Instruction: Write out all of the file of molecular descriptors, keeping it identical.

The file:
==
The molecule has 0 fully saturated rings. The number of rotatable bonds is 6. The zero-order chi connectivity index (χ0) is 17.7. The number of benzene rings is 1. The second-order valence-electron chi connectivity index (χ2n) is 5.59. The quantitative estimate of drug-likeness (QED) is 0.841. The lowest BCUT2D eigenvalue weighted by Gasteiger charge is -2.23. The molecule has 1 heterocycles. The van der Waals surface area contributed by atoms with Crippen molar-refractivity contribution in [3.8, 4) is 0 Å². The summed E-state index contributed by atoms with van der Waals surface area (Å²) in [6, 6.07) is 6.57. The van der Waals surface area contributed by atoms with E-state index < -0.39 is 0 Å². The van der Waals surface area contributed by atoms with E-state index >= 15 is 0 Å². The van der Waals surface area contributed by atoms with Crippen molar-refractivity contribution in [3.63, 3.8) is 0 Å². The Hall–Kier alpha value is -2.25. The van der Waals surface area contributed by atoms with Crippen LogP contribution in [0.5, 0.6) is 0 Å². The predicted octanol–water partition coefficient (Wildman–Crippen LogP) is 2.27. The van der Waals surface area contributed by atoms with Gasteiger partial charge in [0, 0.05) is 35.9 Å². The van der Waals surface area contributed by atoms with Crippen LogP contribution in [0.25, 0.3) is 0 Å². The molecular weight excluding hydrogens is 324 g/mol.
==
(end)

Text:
The molecule has 0 fully saturated rings. The number of rotatable bonds is 6. The zero-order chi connectivity index (χ0) is 17.7. The number of benzene rings is 1. The second-order valence-electron chi connectivity index (χ2n) is 5.59. The quantitative estimate of drug-likeness (QED) is 0.841. The lowest BCUT2D eigenvalue weighted by Gasteiger charge is -2.23. The molecule has 1 heterocycles. The van der Waals surface area contributed by atoms with Crippen molar-refractivity contribution in [3.8, 4) is 0 Å². The summed E-state index contributed by atoms with van der Waals surface area (Å²) in [6, 6.07) is 6.57. The van der Waals surface area contributed by atoms with E-state index < -0.39 is 0 Å². The van der Waals surface area contributed by atoms with E-state index >= 15 is 0 Å². The van der Waals surface area contributed by atoms with Crippen molar-refractivity contribution in [3.63, 3.8) is 0 Å². The Hall–Kier alpha value is -2.25. The van der Waals surface area contributed by atoms with Crippen LogP contribution in [0.5, 0.6) is 0 Å². The predicted octanol–water partition coefficient (Wildman–Crippen LogP) is 2.27. The van der Waals surface area contributed by atoms with Gasteiger partial charge in [0, 0.05) is 35.9 Å². The van der Waals surface area contributed by atoms with Crippen LogP contribution in [0.25, 0.3) is 0 Å². The molecular weight excluding hydrogens is 324 g/mol.